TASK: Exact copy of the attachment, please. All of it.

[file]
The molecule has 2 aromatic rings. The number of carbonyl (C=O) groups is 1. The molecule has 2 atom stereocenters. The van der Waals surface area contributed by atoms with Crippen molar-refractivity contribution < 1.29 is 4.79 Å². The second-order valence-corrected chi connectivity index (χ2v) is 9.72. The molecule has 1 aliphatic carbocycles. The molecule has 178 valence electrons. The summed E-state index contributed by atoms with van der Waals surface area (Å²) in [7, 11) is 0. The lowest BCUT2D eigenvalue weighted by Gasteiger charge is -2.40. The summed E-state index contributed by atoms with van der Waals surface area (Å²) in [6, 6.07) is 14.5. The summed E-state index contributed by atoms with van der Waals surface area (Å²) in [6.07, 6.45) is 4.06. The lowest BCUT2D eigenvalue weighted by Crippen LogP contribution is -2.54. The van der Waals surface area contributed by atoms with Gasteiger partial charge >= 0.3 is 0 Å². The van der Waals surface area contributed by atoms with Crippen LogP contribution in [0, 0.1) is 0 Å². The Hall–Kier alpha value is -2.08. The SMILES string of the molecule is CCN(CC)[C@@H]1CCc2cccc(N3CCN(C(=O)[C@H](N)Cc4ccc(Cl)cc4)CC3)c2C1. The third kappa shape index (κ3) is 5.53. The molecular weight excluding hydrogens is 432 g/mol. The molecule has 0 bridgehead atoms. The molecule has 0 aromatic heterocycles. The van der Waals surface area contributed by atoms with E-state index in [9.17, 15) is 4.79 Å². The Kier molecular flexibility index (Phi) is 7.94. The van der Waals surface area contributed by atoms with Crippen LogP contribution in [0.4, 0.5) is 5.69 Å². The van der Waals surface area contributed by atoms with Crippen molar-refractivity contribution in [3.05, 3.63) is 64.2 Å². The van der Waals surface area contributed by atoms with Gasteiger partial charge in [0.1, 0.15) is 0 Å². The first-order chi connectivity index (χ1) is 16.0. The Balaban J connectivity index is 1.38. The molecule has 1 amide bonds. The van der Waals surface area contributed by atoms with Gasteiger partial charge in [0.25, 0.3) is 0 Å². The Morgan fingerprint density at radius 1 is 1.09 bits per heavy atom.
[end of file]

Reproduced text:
The molecule has 2 aromatic rings. The number of carbonyl (C=O) groups is 1. The molecule has 2 atom stereocenters. The van der Waals surface area contributed by atoms with Crippen molar-refractivity contribution < 1.29 is 4.79 Å². The second-order valence-corrected chi connectivity index (χ2v) is 9.72. The molecule has 1 aliphatic carbocycles. The molecule has 178 valence electrons. The summed E-state index contributed by atoms with van der Waals surface area (Å²) in [7, 11) is 0. The lowest BCUT2D eigenvalue weighted by Gasteiger charge is -2.40. The summed E-state index contributed by atoms with van der Waals surface area (Å²) in [6, 6.07) is 14.5. The summed E-state index contributed by atoms with van der Waals surface area (Å²) in [6.07, 6.45) is 4.06. The lowest BCUT2D eigenvalue weighted by Crippen LogP contribution is -2.54. The van der Waals surface area contributed by atoms with Gasteiger partial charge >= 0.3 is 0 Å². The van der Waals surface area contributed by atoms with Crippen LogP contribution in [0, 0.1) is 0 Å². The Hall–Kier alpha value is -2.08. The SMILES string of the molecule is CCN(CC)[C@@H]1CCc2cccc(N3CCN(C(=O)[C@H](N)Cc4ccc(Cl)cc4)CC3)c2C1. The third kappa shape index (κ3) is 5.53. The molecular weight excluding hydrogens is 432 g/mol. The molecule has 0 bridgehead atoms. The molecule has 0 aromatic heterocycles. The van der Waals surface area contributed by atoms with E-state index in [9.17, 15) is 4.79 Å². The Kier molecular flexibility index (Phi) is 7.94. The van der Waals surface area contributed by atoms with Crippen LogP contribution in [0.4, 0.5) is 5.69 Å². The van der Waals surface area contributed by atoms with Crippen molar-refractivity contribution in [3.05, 3.63) is 64.2 Å². The van der Waals surface area contributed by atoms with Gasteiger partial charge in [0.1, 0.15) is 0 Å². The first-order chi connectivity index (χ1) is 16.0. The Balaban J connectivity index is 1.38. The molecule has 1 amide bonds. The van der Waals surface area contributed by atoms with Gasteiger partial charge in [0.25, 0.3) is 0 Å². The Morgan fingerprint density at radius 1 is 1.09 bits per heavy atom.